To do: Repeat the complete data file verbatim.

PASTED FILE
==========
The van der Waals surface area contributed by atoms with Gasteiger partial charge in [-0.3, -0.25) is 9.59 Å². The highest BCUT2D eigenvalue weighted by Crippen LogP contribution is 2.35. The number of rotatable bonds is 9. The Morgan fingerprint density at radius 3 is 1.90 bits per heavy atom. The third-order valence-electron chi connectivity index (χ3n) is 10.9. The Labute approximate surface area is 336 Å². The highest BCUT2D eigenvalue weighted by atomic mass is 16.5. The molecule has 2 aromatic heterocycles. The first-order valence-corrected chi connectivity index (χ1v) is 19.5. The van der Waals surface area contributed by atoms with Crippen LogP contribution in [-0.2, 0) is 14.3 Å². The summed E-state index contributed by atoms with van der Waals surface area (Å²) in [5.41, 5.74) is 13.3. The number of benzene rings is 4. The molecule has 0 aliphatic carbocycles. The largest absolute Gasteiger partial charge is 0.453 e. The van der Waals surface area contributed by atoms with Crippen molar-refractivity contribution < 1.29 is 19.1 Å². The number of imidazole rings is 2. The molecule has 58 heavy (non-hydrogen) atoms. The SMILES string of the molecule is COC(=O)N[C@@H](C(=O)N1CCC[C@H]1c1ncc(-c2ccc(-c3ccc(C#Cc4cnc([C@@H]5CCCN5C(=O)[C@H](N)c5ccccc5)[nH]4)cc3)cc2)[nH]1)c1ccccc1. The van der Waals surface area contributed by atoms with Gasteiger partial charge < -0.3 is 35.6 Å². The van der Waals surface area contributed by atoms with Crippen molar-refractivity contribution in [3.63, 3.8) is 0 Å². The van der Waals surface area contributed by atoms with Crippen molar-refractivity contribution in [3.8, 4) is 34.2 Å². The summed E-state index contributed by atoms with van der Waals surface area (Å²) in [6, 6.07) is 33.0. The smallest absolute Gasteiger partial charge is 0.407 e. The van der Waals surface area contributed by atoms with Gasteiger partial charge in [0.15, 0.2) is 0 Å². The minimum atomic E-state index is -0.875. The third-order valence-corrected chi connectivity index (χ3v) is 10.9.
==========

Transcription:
The van der Waals surface area contributed by atoms with Gasteiger partial charge in [-0.3, -0.25) is 9.59 Å². The highest BCUT2D eigenvalue weighted by Crippen LogP contribution is 2.35. The number of rotatable bonds is 9. The Morgan fingerprint density at radius 3 is 1.90 bits per heavy atom. The third-order valence-electron chi connectivity index (χ3n) is 10.9. The Labute approximate surface area is 336 Å². The highest BCUT2D eigenvalue weighted by atomic mass is 16.5. The molecule has 2 aromatic heterocycles. The first-order valence-corrected chi connectivity index (χ1v) is 19.5. The van der Waals surface area contributed by atoms with Crippen LogP contribution in [-0.2, 0) is 14.3 Å². The summed E-state index contributed by atoms with van der Waals surface area (Å²) in [5.41, 5.74) is 13.3. The number of benzene rings is 4. The molecule has 0 aliphatic carbocycles. The largest absolute Gasteiger partial charge is 0.453 e. The van der Waals surface area contributed by atoms with Crippen molar-refractivity contribution < 1.29 is 19.1 Å². The number of imidazole rings is 2. The molecule has 58 heavy (non-hydrogen) atoms. The SMILES string of the molecule is COC(=O)N[C@@H](C(=O)N1CCC[C@H]1c1ncc(-c2ccc(-c3ccc(C#Cc4cnc([C@@H]5CCCN5C(=O)[C@H](N)c5ccccc5)[nH]4)cc3)cc2)[nH]1)c1ccccc1. The van der Waals surface area contributed by atoms with Gasteiger partial charge < -0.3 is 35.6 Å². The van der Waals surface area contributed by atoms with Crippen molar-refractivity contribution in [3.63, 3.8) is 0 Å². The van der Waals surface area contributed by atoms with Crippen molar-refractivity contribution in [3.8, 4) is 34.2 Å². The summed E-state index contributed by atoms with van der Waals surface area (Å²) in [6, 6.07) is 33.0. The smallest absolute Gasteiger partial charge is 0.407 e. The van der Waals surface area contributed by atoms with Gasteiger partial charge in [0.15, 0.2) is 0 Å². The minimum atomic E-state index is -0.875. The third-order valence-corrected chi connectivity index (χ3v) is 10.9.